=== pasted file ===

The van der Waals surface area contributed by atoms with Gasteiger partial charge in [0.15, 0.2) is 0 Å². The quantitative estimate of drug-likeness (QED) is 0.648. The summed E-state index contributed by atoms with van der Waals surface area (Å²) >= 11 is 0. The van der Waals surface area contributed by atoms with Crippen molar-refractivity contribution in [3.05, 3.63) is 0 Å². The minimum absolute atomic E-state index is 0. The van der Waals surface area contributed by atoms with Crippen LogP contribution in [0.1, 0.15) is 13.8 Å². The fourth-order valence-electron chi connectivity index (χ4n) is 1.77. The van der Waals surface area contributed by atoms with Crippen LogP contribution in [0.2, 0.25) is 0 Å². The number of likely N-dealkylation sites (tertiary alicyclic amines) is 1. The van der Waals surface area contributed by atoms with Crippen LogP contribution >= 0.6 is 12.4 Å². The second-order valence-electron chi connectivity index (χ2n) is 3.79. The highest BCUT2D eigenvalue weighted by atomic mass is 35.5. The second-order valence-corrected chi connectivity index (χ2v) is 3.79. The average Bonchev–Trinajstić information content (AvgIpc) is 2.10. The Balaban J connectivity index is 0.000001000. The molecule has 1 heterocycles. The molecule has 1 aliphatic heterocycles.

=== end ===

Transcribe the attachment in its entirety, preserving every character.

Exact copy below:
The van der Waals surface area contributed by atoms with Gasteiger partial charge in [0.15, 0.2) is 0 Å². The quantitative estimate of drug-likeness (QED) is 0.648. The summed E-state index contributed by atoms with van der Waals surface area (Å²) >= 11 is 0. The van der Waals surface area contributed by atoms with Crippen molar-refractivity contribution in [3.05, 3.63) is 0 Å². The minimum absolute atomic E-state index is 0. The van der Waals surface area contributed by atoms with Crippen LogP contribution in [0.1, 0.15) is 13.8 Å². The fourth-order valence-electron chi connectivity index (χ4n) is 1.77. The van der Waals surface area contributed by atoms with Crippen LogP contribution in [0.2, 0.25) is 0 Å². The number of likely N-dealkylation sites (tertiary alicyclic amines) is 1. The van der Waals surface area contributed by atoms with Crippen LogP contribution >= 0.6 is 12.4 Å². The second-order valence-electron chi connectivity index (χ2n) is 3.79. The highest BCUT2D eigenvalue weighted by atomic mass is 35.5. The second-order valence-corrected chi connectivity index (χ2v) is 3.79. The average Bonchev–Trinajstić information content (AvgIpc) is 2.10. The Balaban J connectivity index is 0.000001000. The molecule has 1 heterocycles. The molecule has 1 aliphatic heterocycles.